signed this) thinks tax reform means the same thing as Jim Demint (who did not sign it).

    the 32 GOP Senators (5.00 / 1) (#5)
    by Big Tent Democrat on Mon Mar 21, 2011 at 09:21:11 AM EST
    agree with Jim DeMint on "tax reform" AND "spending cuts."

    Why did John Kerry sign this letter?


    ? Don't know. (5.00 / 1) (#6)
    by Buckeye on Mon Mar 21, 2011 at 09:41:04 AM EST
    Not saying you were wrong, I just think it is interesting that Rand Paul (a hard core teapartier) did not sign this document but Feinstien did.  If this was a document asking for tax reform similar to the Simpson Bowles commission that would make the Bush tax cuts permanent, eliminate tax deductions for mortgage interest expense, health care, etc. and use nearly all the incremental receipts to pay for reducing the top marginal and corporate tax rates, I would think he and Demint would have been all over it but Al Franken would not have gone anywhere near it (but he signed it).  

    I opened my newspaper this morning (5.00 / 3) (#7)
    by Anne on Mon Mar 21, 2011 at 09:47:19 AM EST
    to see this op-ed written by Ben Cardin, my Senator and one of the 64 Senators who signed that letter; I pretty much wanted to scream the entire time I was reading it, and am more disappointed than I can express with someone for whom I have had a lot of respect during his many years of service in Maryland, and since 2008, in the US Senate.

    Some selected excerpts:

    These are difficult times for our economy, and Americans want Congress to act now to develop a credible budget plan that will ensure our nation's future growth and prosperity. It's not an easy task, but it is one around which all of us -- Democrats, Republicans, independents -- must come together as a nation if we are going to deal with our budget deficit.

    Recently, I gave a speech on the U.S. Senate floor outlining what I believe it will take to get control of our deficit while also ensuring our economic recovery and future prosperity. We did this before in the 1990s, under President Bill Clinton, and we can do it again. But we must face facts: A credible budget plan involves cuts to military and domestic spending, control of entitlement spending and reform of our tax code.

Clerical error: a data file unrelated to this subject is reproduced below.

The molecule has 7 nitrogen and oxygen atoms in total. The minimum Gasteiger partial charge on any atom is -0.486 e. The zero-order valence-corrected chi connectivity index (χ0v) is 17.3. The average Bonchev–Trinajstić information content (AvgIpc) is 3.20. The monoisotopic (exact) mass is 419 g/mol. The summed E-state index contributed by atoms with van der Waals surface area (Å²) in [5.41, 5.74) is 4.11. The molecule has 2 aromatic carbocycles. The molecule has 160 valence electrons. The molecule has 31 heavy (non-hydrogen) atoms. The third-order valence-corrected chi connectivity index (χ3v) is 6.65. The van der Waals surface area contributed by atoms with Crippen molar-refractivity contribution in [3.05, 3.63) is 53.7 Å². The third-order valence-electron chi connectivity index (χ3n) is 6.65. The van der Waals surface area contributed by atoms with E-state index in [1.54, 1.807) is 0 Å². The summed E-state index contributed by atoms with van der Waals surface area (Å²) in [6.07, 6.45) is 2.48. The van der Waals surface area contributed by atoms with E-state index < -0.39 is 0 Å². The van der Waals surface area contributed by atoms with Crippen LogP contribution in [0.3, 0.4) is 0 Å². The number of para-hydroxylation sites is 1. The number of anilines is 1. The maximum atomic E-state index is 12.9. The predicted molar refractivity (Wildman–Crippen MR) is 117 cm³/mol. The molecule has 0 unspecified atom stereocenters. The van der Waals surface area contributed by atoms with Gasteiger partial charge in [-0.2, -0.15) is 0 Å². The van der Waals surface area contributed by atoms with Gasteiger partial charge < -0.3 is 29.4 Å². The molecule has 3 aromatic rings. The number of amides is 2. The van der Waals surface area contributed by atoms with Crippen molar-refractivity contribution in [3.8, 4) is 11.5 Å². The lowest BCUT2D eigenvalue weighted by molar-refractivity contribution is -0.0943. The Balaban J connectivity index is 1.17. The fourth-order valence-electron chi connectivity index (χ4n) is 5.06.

While I don't agree with all the recommendations from the president's National Commission on Fiscal Responsibility and Reform, I believe it took the right approach and can serve as a model for how we can control our budget deficit. The bipartisan commission recognizes that we cannot balance the budget by cutting domestic spending alone. Instead, we need a comprehensive solution that looks at all spending -- including entitlements and defense -- along with revenues.


    As a member of the Senate Finance Committee, I have urged my colleagues to consider a progressive, consumption-based tax, one that is a fairer, more efficient way to raise revenue. Such a tax would replace some existing income taxes -- for example, corporate income taxes and income taxes on those whose incomes are below a certain level -- while simplifying and lowering others. And it would not have the loopholes, shelters or special provisions that riddle our current income tax system.

    The beauty of a consumption tax is that we can decide how much revenue we need and adjust it accordingly. It's progressivity lies in the fact that it can be structured to ensure that those who are low income -- and who currently do not pay income taxes -- are exempt from consumption taxes.